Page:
More than 14 million Americans have an irregular heartbeat that predisposes them to sudden death. New research by a biomedical engineer at Washington University in St. Louis seeks to understand the issue at the molecular level with the goal of improving therapies.
Doctors at Washington University School of Medicine in St. Louis are performing a new procedure to treat atrial fibrillation, a common irregular heartbeat. Available at only a handful of U.S. medical centers, this “hybrid” procedure combines minimally invasive surgical techniques with the latest advances in catheter ablation. The two-pronged approach gives doctors access to both the inside and outside of the heart at the same time, helping to more completely block the erratic electrical signals that cause atrial fibrillation.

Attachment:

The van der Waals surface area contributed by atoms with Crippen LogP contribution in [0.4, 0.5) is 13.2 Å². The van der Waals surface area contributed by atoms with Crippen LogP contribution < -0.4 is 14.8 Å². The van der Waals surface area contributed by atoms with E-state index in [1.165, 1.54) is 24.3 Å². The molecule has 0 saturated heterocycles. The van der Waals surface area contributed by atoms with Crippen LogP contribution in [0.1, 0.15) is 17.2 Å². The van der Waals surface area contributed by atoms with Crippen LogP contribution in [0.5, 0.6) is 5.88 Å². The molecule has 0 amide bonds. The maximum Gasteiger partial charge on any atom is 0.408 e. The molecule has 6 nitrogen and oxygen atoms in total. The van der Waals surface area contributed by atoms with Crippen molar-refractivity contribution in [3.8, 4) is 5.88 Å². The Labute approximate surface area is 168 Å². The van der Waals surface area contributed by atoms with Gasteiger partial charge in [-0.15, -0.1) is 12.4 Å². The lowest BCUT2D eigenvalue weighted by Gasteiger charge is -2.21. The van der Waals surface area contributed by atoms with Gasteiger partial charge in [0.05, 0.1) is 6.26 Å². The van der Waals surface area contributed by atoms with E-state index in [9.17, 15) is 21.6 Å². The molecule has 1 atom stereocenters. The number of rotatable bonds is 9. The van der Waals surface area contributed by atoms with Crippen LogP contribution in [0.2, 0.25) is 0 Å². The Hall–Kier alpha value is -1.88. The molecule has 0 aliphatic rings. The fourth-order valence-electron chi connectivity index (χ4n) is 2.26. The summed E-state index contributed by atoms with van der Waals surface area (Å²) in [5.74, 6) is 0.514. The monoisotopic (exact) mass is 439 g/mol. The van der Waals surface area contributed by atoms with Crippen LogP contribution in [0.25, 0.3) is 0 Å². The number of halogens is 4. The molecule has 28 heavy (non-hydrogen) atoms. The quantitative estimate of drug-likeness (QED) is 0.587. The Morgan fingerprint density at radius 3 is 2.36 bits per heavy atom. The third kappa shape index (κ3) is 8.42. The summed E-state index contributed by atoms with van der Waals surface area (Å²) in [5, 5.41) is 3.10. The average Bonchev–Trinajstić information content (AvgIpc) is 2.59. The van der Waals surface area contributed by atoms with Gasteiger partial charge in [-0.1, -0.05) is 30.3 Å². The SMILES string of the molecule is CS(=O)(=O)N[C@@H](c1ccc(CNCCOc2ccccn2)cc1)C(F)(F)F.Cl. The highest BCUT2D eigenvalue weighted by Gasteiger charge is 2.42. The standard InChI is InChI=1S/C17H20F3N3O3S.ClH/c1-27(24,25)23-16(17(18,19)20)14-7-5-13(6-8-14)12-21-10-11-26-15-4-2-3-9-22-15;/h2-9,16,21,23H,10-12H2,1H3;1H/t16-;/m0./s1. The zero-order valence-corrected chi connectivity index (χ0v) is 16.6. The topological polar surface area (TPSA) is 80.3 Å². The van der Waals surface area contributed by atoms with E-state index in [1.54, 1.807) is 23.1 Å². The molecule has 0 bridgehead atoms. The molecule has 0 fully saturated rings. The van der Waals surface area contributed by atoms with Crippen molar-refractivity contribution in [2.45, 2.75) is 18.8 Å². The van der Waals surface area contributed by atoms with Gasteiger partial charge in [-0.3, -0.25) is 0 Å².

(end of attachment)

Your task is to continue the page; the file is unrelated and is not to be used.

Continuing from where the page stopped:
David Kilper/WUSTL PhotoProfessor Yoram Rudy (center), with Ph.D. student Yong Wang (left) and post-doctroal fellow Leonid Livshitz (right), with their ECGI system on a mannequin, comment on the cardiac data.Scientists at Washington University in St. Louis have developed the first mathematical model of a canine cardiac cell that incorporates a vital calcium regulatory pathway with implications for life-threatening cardiac arrhythmias, or irregular heartbeats. Thomas J. Hund, Ph.D., post-doctoral researcher in Pathology ( in Dr. Jeffrey Saffitz laboratory) at the Washington University School of Medicine, and Yoram Rudy, The Fred Saigh Distinguished Professor of Engineering at Washington University, have incorporated the Calcium/Calmodulin-dependent Protein Kinase II (CaMKII) regulatory pathway into their model, improving the understanding of the relationship between calcium handling in cardiac cells and the cell’s electrical activity.